Last night, I did a live Skype interview on TRT World’s Newshour at 9pm Lebanon time (7pm UK time). I panicked the studio when 2 minutes before I was about to go on air we had a power cut. “What happened? It’s too dark!”
“Don’t worry” I said “We’ll be back on in a few seconds, it’s Lebanon.” Sure enough, the power was back in a few moments.
The interview gave me an opportunity to talk about the escalating humanitarian crisis over the border in Idlib and convey the needs of the people there – shelter, food and cash. You can watch the full interview here: https://www.facebook.com/syriareliefcharity/videos/455324108707288/
After that was done, I finished some admin work from the day’s work in the campsthen returned to my room and sat and contemplated the stories I had heard that day, Saffa’s story in particular really stuck with me. How someone, at just 21, can cope in that situation is beyond my comprehension.
This morning we woke up, bright and early once again, to head to Arsal, a town high up in the anti-Lebanon mountains just by the Syrian border, infamous for the harsh winter conditions. Whilst it was 2 degrees in the day, the biting fog and air made it feel much colder.
We visited the hospital in Arsal, run by our implementing partners URDA. You could not tell from the outside, but this hospital treats more refugees than any other in Lebanon. This is incredible when you remember for every 4 Lebanese nationals, there is 1 refugee in this country.
Sadly, most of the patients were children. A lot of them needed to be treated due to illnesses and conditions related to winterisation (respiratory conditions due to the mould in the tents most refugees live in is depressingly prevalent) or malnutrition. Now they have escaped conflict, poverty and winter are the biggest dangers to Syrian refugee children.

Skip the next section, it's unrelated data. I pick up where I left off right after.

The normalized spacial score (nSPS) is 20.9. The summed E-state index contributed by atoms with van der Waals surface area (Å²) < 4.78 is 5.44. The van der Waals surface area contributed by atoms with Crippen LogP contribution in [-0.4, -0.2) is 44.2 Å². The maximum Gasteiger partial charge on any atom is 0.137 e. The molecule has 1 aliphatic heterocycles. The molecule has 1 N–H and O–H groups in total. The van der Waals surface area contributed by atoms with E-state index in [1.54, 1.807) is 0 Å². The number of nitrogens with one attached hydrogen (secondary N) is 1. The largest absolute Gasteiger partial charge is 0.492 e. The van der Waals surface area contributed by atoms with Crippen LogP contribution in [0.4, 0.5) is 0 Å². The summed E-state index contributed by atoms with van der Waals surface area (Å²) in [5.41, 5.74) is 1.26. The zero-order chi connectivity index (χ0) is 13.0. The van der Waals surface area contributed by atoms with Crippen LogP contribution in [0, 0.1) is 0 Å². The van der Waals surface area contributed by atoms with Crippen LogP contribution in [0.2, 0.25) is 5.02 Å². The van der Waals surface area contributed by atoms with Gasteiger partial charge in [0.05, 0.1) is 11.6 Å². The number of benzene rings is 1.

We spoke about potentially organising a deployment of British doctors and surgeons to visit this hospital to improve capacity building and treating patients. I’m looking forward to discussing this with my colleague Dr Shameela when I get back to the UK.
After that we went to a Psychosocial Support (PSS) centre for refugee children suffering from trauma due to their experiences of the Syrian conflict. The work that the URDA’s Basamatteam do here is incredible. I asked Alaa, who runs the programme, how many refugee children need PSS. “All of them” she says bluntly “no child is equipped to cope with the trauma living through a conflict and then living in a refugee camp can bring.”
Every parent working in this sector does the same thing when meeting vulnerable children – they see their own kids in them. It is hard not to be overcome with emotion when this happens. You would never want your babies to have to experience what they have. But someone’s babies are experiencing it today. In Idlib now, children are getting killed attending school. Children are finding out that their mother or father has been killed. Children are experiencing something which will traumatise them for life, in Idlib, as we speak.
After that we spent some time working in the camps of Arsal. I do not think I will ever forget meeting Abu Jamal, a 60-year-old man who now has a big black hole in his face, where his left eye used to be. He escaped his home is Damascus to Beirut once, but then developed an aggressive form of skin cancer in his face. Due to him being a refugee, he could not afford the treatment, so he had to pay human traffickers to smuggle him back into Syria where he could receive treatment. They were unable to save his eye. However, Syria was still too unsafe for him so he had to become a refugee for the second time. Abu Jamal needs medical treatment, he doesn’t know if his cancer is still in remission, but there is no way he can afford this. His deteriorating health means he is unable to walk.
Our work in Lebanon is happening within the context of growing protests and political unrest in the country. However, the Syrian refugees are far from sheltered from the symptoms which have driven the tensions. Inflation and unemployment is spiralling throughout the country and Arsalwas already one of Lebanon’s poorest towns. The economic situation is causing growing tensions between refugees and host communities. There are Lebanese people just as desperate for work, as the cost of living skyrockets, and many are beginning to resent the Syrian refugees who can do the same job for less.
You can’t help but feel guilty when you leave the camp at the end of a long day, because you can leave. On Sunday, I will go back to my home and to my family. I am so lucky, in Arsal they cannot leave, they have no home, some even have no family.
Last night my biggest worry was if a power cut would hinder a TV interview, tonight the refugees in Arsal worry about if they will see tomorrow. The situation here is completely hopeless.
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